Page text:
State action needed to fix Stockton erosion

NSW Government action and funding are needed for a long-term solution to Stockton's worsening erosion issues. There is no quick fix to this longstanding threat, but it's now more urgent than ever – as parts of the suburb sit on the precipice.

Council took leadership on this issue, recently meeting with members of the Department of Premier and Cabinet, NSW Office of Environment and Heritage (OEH) and the NSW Government's Coastal Panel to work towards the best viable solution to protect Stockton. On Wednesday the council will hold an information session to update the community, inviting other agencies to ensure everyone is on the same page. The meeting will bring together the council, OEH, Lands and Environment, the Environmental Protection Agency, Mission Australia and Hunter Water to provide an update on Newcastle's Coastal Zone Management Plan. The gathering at Stockton RSL will also canvass current erosion management issues, the childcare centre, recent repairs to the Mitchell Street seawall and remediation of the old landfill site.

The council has been calling for action at Stockton for more than a decade. A study done 10 years ago recommended an artificial headland with beach nourishment to solve the suburb's shoreline woes, but our 2009 funding request to the-then premier was met only with instruction to reconsider the proposed works. Council  reviewed all potential options in a draft Newcastle Coastal Zone Management Study, which proffered extension of the Mitchell Street seawall northward – with beach nourishment to the south – as the best financially viable solution.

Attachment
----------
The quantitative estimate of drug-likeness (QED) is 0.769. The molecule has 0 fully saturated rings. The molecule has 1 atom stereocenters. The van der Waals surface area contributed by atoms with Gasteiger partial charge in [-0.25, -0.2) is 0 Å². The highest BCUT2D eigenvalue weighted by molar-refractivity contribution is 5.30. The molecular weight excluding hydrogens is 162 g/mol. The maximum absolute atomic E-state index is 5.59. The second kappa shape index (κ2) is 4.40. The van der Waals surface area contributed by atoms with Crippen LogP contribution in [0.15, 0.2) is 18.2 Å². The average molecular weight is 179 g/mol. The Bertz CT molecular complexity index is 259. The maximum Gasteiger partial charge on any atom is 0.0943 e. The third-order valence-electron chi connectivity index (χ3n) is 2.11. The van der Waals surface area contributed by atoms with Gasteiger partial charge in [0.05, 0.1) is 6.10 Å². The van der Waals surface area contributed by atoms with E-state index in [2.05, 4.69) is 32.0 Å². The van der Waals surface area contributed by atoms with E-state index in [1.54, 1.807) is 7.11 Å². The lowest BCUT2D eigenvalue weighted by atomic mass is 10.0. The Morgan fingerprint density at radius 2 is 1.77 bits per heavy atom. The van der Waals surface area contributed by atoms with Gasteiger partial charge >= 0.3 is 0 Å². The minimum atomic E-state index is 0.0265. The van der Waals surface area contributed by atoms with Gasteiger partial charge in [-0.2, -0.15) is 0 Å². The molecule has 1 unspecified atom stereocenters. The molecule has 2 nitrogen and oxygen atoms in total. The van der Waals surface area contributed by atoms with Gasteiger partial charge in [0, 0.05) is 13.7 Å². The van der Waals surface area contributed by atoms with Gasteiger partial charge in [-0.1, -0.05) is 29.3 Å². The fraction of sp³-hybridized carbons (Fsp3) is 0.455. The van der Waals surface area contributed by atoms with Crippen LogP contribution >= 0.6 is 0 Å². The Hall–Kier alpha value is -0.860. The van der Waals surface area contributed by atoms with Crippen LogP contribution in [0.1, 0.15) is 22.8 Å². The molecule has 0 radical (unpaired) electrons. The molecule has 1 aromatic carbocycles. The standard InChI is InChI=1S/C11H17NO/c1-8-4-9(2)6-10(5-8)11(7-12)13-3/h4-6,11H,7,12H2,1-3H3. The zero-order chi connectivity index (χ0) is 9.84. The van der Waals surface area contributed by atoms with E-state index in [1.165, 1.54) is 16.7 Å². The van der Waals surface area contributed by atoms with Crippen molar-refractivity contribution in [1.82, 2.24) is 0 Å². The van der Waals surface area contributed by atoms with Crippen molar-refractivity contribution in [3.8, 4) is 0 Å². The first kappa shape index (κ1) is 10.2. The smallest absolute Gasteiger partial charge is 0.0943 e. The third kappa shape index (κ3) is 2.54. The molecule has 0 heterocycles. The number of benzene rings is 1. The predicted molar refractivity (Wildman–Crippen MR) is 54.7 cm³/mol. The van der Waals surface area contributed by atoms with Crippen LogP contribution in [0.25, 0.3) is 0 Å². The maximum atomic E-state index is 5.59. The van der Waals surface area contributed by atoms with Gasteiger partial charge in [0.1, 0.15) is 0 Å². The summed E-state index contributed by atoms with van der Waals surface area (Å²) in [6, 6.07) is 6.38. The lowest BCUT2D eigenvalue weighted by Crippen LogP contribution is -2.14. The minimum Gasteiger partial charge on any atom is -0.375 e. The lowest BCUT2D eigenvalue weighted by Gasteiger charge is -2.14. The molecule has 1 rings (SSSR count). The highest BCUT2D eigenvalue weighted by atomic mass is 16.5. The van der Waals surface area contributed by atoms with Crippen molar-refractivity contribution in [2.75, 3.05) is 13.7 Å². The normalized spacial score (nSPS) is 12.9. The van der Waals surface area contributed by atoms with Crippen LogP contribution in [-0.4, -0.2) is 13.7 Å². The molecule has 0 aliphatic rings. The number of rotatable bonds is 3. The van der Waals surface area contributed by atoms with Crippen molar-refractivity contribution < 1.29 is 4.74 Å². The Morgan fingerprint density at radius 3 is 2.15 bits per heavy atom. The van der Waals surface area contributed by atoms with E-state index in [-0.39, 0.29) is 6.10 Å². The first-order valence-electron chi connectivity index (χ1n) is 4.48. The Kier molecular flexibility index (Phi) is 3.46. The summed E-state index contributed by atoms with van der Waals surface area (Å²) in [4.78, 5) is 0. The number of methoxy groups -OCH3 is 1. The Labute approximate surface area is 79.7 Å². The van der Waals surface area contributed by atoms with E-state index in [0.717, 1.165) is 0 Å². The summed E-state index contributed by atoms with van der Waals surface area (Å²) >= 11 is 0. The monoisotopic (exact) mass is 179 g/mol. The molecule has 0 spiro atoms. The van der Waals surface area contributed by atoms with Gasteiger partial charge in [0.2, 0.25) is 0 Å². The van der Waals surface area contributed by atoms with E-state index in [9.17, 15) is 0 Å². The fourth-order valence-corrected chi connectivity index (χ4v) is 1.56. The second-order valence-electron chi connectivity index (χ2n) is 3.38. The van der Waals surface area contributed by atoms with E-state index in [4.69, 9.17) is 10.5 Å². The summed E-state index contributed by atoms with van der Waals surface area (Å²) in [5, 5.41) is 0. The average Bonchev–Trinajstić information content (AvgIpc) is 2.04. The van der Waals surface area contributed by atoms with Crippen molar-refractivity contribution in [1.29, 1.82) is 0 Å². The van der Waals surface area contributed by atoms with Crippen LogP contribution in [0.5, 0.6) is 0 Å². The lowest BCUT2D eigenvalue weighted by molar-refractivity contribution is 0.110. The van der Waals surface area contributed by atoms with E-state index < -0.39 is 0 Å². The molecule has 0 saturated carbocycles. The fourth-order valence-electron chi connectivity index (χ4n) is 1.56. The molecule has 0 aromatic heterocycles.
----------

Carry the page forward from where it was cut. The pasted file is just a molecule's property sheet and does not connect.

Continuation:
The council adopted the Newcastle Coastal Zone Management Plan in November 2016 and submitted to the Department of Planning. In it, the council identified other options to protect Stockton, including beach nourishment, an offshore breakwall, an artificial headland and an artificial reef.

But the NSW Office of Environment & Heritage (OEH) rejected the plan, citing the need for a cost-benefit analysis and further interaction with other government agencies.

This leaves us in a tough position as a council because the cost of a genuine long-term solution is beyond the revenues of a local government.

These are complex issues that need a collaborative approach from all levels of government together with the community.

Meanwhile, the most recent incidence of erosion has forced Stockton Early Learning Centre operator Mission Australia to dramatically reduce its play area. Last month's weather event also exposed a new environmental hazard in the old tip at what used to be Hunter Water's Stockton sewage treatment plan.

While we are frustrated by the lack of action, we will continue to work with OEH, the community and researchers to find the best technical and most cost-effective solution. 

I assure the people of Stockton that the council is doing all it can. After the June 2016 east coast low, when access ways between the surf club and the breakwater and dune vegetation were destroyed, we rolled up our sleeves. The rock seawall and dune we built to protect assets stood up to last month's worrying events.

The Mitchell Street seawall was built from 1989 to 1990 in partnership with the state government and a sandbag seawall was formed in front of the surf club in 1996 (both were repaired in 2010). 

In 2009, a large sand nourishment program was undertaken with the Port of Newcastle, when clean sand dredged from the mouth of the Hunter River was placed off Stockton Beach.

Council has an ongoing partnership with the port to continue this.

As all this shows, we've long been doing our bit for Stockton. And we will continue to fight for a long-term solution.

Nuatali Nelmes is the Lord Mayor of Newcastle